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Sabhari v. Mukasey: IMMIGRATION - denying untimely second motion to reopen asylum proceedings not abuse1Michael B. Mukasey has been appointed Attorney General, and is substituted
as respondent pursuant to Federal Rule of Appellate Procedure 43(c).
United States Court of Appeals
FOR THE EIGHTH CIRCUIT
Ali Abdulla Sabhari, *
* Petition for Review of an Order
v. * of the Board of Immigration
Michael B. Mukasey, Attorney *
General of the United States * [PUBLISHED]
of America,1 *
Submitted: September 27, 2007
Filed: April 10, 2008
Before MURPHY, MELLOY, and SMITH, Circuit Judges.
Ali Sabhari seeks review of a denial by the Board of Immigration Appeals
(BIA) of his motion to reopen sua sponte proceedings relating to his removal from the
United States. Sabhari also argues that the BIA's refusal to reopen proceedings
violated the Due Process Clause. We dismiss the petition for review.
Sabhari lawfully entered the United States in November 1993 as a visitor from
Kuwait. He remained in the United States beyond the expiration of his visitor visa,
which expired in May 1994. In July 1997, the former Immigration and Naturalization
Service ("INS") initiated removal proceedings by filing a Notice to Appear charging
Sabhari with remaining in the United States longer than permitted and for procuring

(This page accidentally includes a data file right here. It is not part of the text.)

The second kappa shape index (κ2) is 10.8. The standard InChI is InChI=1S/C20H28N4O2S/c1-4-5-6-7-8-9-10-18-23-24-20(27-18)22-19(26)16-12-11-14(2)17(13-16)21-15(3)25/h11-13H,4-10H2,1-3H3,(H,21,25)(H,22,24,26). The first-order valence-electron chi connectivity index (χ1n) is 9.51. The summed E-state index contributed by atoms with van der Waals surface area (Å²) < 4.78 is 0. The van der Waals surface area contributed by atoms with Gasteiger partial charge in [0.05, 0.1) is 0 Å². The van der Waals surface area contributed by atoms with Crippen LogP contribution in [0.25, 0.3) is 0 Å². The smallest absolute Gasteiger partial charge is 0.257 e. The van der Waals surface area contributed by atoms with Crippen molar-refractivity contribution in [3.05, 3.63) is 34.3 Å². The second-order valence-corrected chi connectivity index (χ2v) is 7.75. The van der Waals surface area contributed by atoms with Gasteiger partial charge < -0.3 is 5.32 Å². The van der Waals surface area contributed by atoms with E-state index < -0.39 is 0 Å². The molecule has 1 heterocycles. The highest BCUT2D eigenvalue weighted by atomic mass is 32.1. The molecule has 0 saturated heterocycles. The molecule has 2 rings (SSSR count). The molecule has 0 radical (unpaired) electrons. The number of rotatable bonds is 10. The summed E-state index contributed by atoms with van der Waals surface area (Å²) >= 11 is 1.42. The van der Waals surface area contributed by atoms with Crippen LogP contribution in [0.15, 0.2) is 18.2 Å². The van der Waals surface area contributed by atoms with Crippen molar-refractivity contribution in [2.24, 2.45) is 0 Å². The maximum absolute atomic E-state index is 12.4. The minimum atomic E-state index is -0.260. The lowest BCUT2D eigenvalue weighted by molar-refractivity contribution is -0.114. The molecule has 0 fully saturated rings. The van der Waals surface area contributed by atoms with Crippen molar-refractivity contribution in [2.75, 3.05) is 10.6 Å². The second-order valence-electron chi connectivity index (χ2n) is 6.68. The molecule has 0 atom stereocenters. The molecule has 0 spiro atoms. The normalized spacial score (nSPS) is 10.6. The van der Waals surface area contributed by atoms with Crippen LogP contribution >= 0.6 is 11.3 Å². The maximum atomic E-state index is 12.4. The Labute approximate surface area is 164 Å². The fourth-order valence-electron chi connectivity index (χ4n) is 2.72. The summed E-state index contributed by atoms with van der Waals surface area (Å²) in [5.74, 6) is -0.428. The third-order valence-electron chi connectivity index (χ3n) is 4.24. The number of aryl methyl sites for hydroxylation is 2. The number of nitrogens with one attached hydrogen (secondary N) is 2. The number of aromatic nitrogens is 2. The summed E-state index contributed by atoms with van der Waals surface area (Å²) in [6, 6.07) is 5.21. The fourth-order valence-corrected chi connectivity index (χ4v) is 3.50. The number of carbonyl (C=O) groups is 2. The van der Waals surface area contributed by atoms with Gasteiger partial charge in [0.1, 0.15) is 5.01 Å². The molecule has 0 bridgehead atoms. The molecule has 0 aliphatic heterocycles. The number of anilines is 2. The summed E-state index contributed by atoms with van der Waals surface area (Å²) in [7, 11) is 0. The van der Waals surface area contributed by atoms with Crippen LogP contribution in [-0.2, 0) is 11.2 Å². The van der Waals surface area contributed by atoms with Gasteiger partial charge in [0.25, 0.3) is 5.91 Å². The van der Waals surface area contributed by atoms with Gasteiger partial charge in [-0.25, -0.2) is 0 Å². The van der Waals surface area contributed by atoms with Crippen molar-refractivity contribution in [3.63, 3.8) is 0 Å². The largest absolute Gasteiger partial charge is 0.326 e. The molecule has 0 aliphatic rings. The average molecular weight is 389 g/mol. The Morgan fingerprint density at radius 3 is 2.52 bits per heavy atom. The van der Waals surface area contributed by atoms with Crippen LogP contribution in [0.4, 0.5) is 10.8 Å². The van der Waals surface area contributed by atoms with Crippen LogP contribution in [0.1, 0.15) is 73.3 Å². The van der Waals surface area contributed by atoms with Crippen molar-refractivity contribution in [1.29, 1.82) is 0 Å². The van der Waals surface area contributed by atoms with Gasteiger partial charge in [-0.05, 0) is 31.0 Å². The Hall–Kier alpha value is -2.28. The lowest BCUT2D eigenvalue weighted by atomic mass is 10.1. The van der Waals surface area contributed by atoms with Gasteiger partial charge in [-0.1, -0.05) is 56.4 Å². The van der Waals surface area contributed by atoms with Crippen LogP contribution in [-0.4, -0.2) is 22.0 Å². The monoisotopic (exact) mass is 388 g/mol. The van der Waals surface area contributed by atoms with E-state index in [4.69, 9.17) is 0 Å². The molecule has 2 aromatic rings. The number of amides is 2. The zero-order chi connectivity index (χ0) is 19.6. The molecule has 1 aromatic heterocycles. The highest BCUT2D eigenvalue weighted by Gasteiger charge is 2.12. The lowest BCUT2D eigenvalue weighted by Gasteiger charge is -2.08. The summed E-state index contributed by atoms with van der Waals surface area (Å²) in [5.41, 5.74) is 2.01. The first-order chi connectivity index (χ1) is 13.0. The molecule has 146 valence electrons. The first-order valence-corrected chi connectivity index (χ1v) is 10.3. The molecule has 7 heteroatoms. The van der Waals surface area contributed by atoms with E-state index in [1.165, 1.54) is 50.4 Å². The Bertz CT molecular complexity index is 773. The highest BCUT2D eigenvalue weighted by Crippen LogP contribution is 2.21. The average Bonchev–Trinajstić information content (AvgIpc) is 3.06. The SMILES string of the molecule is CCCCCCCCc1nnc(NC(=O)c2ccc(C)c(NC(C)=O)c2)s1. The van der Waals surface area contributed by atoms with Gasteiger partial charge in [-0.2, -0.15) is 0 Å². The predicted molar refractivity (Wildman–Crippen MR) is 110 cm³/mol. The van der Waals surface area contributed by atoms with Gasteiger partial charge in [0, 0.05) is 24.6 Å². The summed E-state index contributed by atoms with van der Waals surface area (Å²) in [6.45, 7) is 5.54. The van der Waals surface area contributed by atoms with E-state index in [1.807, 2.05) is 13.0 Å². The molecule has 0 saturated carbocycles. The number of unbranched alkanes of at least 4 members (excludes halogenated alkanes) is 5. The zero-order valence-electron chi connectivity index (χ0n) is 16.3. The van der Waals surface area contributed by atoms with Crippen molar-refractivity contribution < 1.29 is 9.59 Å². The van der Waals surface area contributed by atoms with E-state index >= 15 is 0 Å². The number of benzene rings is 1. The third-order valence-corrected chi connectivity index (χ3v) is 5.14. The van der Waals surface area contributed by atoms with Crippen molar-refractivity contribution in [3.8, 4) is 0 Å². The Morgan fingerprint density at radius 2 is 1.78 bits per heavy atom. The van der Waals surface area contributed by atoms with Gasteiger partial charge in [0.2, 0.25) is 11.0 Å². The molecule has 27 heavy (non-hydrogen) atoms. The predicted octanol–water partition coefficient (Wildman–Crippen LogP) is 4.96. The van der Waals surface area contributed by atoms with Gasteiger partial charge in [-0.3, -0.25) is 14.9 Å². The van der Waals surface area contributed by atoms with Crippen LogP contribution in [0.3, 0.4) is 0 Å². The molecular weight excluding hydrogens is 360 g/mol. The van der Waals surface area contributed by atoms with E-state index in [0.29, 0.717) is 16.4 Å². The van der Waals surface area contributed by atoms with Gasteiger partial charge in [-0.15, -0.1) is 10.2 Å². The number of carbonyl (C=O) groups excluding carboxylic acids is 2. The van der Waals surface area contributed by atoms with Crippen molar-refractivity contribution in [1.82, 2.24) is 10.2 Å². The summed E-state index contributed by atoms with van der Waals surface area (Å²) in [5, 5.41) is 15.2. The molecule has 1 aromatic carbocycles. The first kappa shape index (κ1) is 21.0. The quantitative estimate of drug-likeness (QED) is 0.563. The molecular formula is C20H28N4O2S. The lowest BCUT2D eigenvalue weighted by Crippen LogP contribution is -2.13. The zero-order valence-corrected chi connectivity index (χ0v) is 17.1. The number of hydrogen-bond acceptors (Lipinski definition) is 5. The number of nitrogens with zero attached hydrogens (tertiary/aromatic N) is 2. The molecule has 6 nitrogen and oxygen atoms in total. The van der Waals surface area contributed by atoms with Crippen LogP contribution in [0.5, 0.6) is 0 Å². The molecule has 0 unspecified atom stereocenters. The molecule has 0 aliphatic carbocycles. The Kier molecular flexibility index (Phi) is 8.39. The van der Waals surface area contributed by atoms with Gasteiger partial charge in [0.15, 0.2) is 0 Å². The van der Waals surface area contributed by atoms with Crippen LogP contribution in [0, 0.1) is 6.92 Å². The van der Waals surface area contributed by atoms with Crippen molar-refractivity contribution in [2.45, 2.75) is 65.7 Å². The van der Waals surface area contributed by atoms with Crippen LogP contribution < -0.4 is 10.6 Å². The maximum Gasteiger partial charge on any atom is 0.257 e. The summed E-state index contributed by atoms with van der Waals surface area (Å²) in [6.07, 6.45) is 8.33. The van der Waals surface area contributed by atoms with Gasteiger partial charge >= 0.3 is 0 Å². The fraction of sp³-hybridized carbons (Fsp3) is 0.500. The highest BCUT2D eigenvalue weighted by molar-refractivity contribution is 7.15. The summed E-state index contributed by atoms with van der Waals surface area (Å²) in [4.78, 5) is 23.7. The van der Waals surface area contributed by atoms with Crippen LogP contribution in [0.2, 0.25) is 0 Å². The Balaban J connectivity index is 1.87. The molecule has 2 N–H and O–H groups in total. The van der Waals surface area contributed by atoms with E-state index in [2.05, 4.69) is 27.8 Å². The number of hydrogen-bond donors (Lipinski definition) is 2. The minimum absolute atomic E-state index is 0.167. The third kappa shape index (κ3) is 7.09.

admission to the United States by fraud or by willfully misrepresenting a material fact.
Five years after coming to the United States, and subsequent to the initiation of
removal proceedings, Sabhari applied for asylum and withholding of removal.
Sabhari's December 7, 1998 application stated that he sought asylum based upon
discrimination and persecution that he faced in Kuwait. Sabhari also claimed that he
was mistreated because of his third class or Bedouin status, his allegedly Jewish
appearance, and his status as a Shiite Muslim.
The Immigration Judge (IJ) issued an oral decision on July 19, 1999, denying
Sabhari's application for asylum, application for withholding of removal, application
for relief under the Convention Against Torture, and application for voluntary
departure. The IJ found that Sabhari failed to introduce sufficient, concrete or direct
evidence to show that he had a well-founded fear of persecution. Sabhari's testimony
was not sufficiently detailed, consistent or believable to provide a plausible and